• Liberal arts students advance more quickly to middle and senior management positions than their colleagues who pursued other fields of study . . . these graduates become employees that are ready to learn (AT&T Management Study).  
  • The liberal arts are more effective in teaching communication skills, general knowledge and information, an understanding of people, an appreciation of ethical concerns, an ability to organize and prioritize, and vital leadership skills (Fortune 500 study).
  • Business leaders value liberal arts grads for their critical thinking and problem-solving skills, strong writing and speaking skills, self-discipline, exposure to diverse ideas, and global perspective (Hobart & William Smith Colleges study).
  • Strong communications skills are the single most important attribute a candidate can have – and also the one most lacking among job applicants (Poll of hiring managers by the National Association of Colleges and Employers).
  • A broad liberal arts education is preferred for future CEOs – blending knowledge of history, culture, philosophy, and economic policy, with international experience and problem-solving skills (The Wall Street Journal).
  • Employers focus on finding graduates with the right skills rather than the right major, as a new employee with the right skills can easily learn the specifics of an industry. Employers desire transferable skills, skills employees take with them to any job, such as written and verbal communication skills, the ability to solve complex problems, to work well with others, and to adapt in a changing workplace – and these are characteristic of a liberal arts education (Survey by National Association of Colleges and Employers).

I hope this helps you with your understanding of the importance and value of a liberal arts education! And here's an interesting article to read about this whole subject.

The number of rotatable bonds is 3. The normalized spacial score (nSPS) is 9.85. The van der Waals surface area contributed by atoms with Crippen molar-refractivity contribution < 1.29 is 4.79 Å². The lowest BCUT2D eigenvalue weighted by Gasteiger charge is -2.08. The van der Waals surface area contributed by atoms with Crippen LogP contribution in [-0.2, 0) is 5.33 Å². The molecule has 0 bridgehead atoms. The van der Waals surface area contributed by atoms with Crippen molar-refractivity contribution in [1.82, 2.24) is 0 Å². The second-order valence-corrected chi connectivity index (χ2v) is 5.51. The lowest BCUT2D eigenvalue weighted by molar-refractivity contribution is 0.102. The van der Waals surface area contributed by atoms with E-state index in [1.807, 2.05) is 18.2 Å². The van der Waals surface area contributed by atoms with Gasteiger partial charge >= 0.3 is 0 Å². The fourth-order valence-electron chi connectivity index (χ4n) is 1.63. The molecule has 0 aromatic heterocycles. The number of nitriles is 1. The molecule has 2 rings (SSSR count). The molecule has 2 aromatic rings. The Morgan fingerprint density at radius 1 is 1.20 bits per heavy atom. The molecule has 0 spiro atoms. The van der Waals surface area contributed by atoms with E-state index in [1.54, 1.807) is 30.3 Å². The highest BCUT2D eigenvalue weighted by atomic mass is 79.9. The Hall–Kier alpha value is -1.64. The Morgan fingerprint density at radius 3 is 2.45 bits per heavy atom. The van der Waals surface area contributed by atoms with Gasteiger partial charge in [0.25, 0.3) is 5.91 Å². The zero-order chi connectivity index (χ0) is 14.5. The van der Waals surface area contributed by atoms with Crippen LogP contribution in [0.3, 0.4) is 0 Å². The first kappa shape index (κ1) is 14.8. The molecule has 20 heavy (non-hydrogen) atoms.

I am interested in going into the field of education when I'm done with my studies. Is Christendom College a good choice for a person who has this goal, and specifically, what does Christendom have to offer a person who has this goal?

This is a very good question and, in fact, one that is asked of me quite often. As a general answer, a Christendom education is beneficial to anyone interested in any field of work because of the overall well roundedness of our program. We educate our students, rather than train them. We believe that by giving our students a classical liberal arts education, they will be ready to meet all of the challenges that come their way upon graduation. In fact, we have seen this to be the case with our graduates. Our graduates are involved in many varied and different careers, from medicine to law, journalism to law enforcement, from owning their own businesses to working on Wall Street.

Now to address the specifics of the question: What does Christendom have to offer a person interested in entering the field of education upon graduation?

To begin with, a large percentage of our alumni have gone on to teach, mostly at the elementary and secondary levels, but some have chosen to pursue graduate school and teach at the college level. We have alumni teaching at Providence College, DeSales University, Jacksonville State University, University of Dallas, Catholic University of America, New York State University at Albany, Christendom College, Fordham, and elsewhere. In fact, I used to be a teacher for a number of years and also spent a year serving as a Headmaster of a small private elementary school in New Hampshire.
 
Through our core curriculum, through the study of history, philosophy, literature, theology, political science, math, and science, our students are truly educated in the things that matter. They are not educated to do one thing or another, but are simply educated. Because of this, those who have an interest in teaching are always welcomed, and even sought after, by many Catholic school systems. School officials realize that although teaching methods are very important, the most important thing in teaching anyone is the love and knowledge of the Faith and the desire to pass on, not only head-knowledge, but more importantly, a love of God, His Church, and the good Catholic life in general. Christendom College prepares its students for that.

Other colleges, in their education programs, may teach its students how to teach math to 4th graders, or how to organize your classroom to make it more learning friendly. We believe that these things will work themselves out once you are in the classroom so there is no real need to spend a bunch of money and time on being trained in specifics when you will end up learning these things on-the-job later.